Image Credit: Mel Faull/SANFL
POSITION: Inside midfielder
DRAFT ANALYSIS: “Powell is a natural ball winner and stoppage specialist with clean hands at ground level and some nice athletic traits.” – Tom Wyman
Sturt midfielder Tom Powell took the SANFL Under 18 competition by storm in 2020; capping off a sensational season by winning the McCallum Tomkins Medal as the league’s best and fairest player, whilst simultaneously leading the Double Blues to a minor premiership and subsequent grand final berth. A series of frustrating injuries plagued the inside midfielder in 2019, with hip surgery interrupting his season. However, having wrapped up his schooling at Scotch College last year, Powell was able to get on top of his nagging injuries and reaped the rewards for his hard work and patience by going on to dominate on a consistent basis for Sturt. He pushed hard for a senior debut and was named on the extended bench for the Double Blues’ League side during the middle of the year, but unfortunately didn’t make the final cut. However, Powell’s brilliance at Under-18s level has seen him rise up draft boards across the nation, to the point where he is considered by most well-trained eyes as being one of the best midfielders in the draft pool.
- Contested ball
- Stoppage craft
- Handball skills
- Vision/decision making
- Clean hands
- Damage by foot
The son of former Sturt star Matthew Powell, Tom has a natural ability to find the ball, particularly in-tight but also on the outside. In 12 home-and-away matches this season, Powell averaged just under 35 disposals, easily eclipsing the next highest average. Throughout the year, Powell formed a terrific one-two punch with teammate Mani Liddy, with both being integral to Sturt’s successful campaign. His standout game of the season came in Round 10 against West Adelaide, where he gathered 47 disposals, 10 clearances, and kicked two goals in the Double Blues’ win. Although Powell doesn’t boast the frame of the prototypical tall midfielder, he cracks in as hard as anyone and is a terrific extractor, often burrowing in to the win the ball.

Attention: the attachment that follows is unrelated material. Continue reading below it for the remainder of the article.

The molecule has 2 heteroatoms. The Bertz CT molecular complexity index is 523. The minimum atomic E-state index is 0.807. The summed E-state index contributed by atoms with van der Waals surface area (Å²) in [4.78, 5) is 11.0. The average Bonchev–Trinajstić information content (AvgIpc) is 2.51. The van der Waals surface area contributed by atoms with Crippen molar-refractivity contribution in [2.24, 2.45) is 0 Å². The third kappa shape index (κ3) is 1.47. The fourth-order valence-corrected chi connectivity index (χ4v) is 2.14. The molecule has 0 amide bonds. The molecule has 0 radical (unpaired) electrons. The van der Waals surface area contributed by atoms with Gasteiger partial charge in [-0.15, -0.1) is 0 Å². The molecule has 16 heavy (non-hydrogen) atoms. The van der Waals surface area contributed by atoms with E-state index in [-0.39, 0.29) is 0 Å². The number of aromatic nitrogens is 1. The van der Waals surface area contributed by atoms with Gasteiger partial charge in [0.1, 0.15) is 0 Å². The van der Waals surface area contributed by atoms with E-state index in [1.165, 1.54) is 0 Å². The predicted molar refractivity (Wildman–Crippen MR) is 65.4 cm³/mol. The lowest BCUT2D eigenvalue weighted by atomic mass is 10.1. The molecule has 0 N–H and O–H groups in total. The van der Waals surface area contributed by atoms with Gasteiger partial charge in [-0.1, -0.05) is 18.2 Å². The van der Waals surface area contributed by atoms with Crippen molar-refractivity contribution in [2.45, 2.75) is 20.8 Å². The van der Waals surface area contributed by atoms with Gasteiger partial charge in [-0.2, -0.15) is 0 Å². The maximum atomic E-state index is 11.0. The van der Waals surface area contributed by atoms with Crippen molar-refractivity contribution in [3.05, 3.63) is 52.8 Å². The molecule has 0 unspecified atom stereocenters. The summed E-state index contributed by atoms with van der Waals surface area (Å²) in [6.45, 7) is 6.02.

Arguably Powell’s best attribute at the coal-face is his distribution by hand. When combined with his football smarts, match awareness and elite vision, Powell’s ability to locate and hit-up open targets by hand is outstanding. He is clean at ground level and consistently makes good, quick decisions in congestion. Although Powell undoubtedly excels at stoppages, he is also able to impact the game in general play, averaging 5.7 inside 50s per game and often featuring in important handball chains through the corridor.
Along with his ability to accumulate the ball at will and use it effectively by hand, Powell’s excellent stoppage nous is another area which sets him apart from standard run-of-the-mill inside midfielders. He is a very smart player at stoppages, knowing which spaces to work into in order to impact the contest, either in a defensive or offensive manner. Whilst he doesn’t have that breakneck explosive speed, recording a 3.04 20m sprint time at the SANFL pre-season testing, he certainly isn’t slow and is still capable of breaking away from a pack and putting separation between him and his opponents. Another key component of his athletic profile is his vertical leap, having recorded a running vertical jump score of 89cm prior to the season, ranked fourth amongst competitors. Although this leap isn’t immediately evident in his game through the midfield, it could become more of a weapon when used up forward. Powell’s agility time of 8.35 seconds is also a nice aspect of his overall athleticism.
Powell’s foot skills lack damage at-times, although it should be acknowledged a high percentage of his kicks are quick ‘throw-it-on-the-boot’ type clearances, or neat short passes. Although he generates plenty of scoring chances for himself, the midfielder’s finishing in-front of goal could also do with some refinement, having kicked 11 goals and 19 behinds for the season. At 183cm and 74kg, like most young players, he will need to add a few of kilos in the off-season, however Powell could slot into an AFL midfield earlier than most draftees, simply because of his natural ball winning and well-rounded game. The Sturt star has worked hard to improve his tackling and defensive pressure throughout the year, which will have impressed recruiters.
DRAFT PROJECTION: 15-35
With his ability to impact the game at stoppages, accumulate the ball in general play and distribute it well by hand, Powell was quickly compared to recent Brownlow Medallist and fellow South Australian Lachie Neale. Powell, who models his game on the Brisbane superstar, thoroughly earned an invite to the South Australian Draft Combine, but with a must-win final just days away, he didn’t test out of precaution. Powell has been able to overcome his injury concerns of 2019 and piece together a terrific season at Under 18s level, and for that, he deserves a chance to prove himself at the next level. He is best deployed as an inside midfielder, but possesses the athleticism to make an impact up forward or as an outside midfielder. Clubs seeking a natural ball-winner to add to their midfield depth should consider taking Powell in the late-first to second round range.
SANFL Under 18s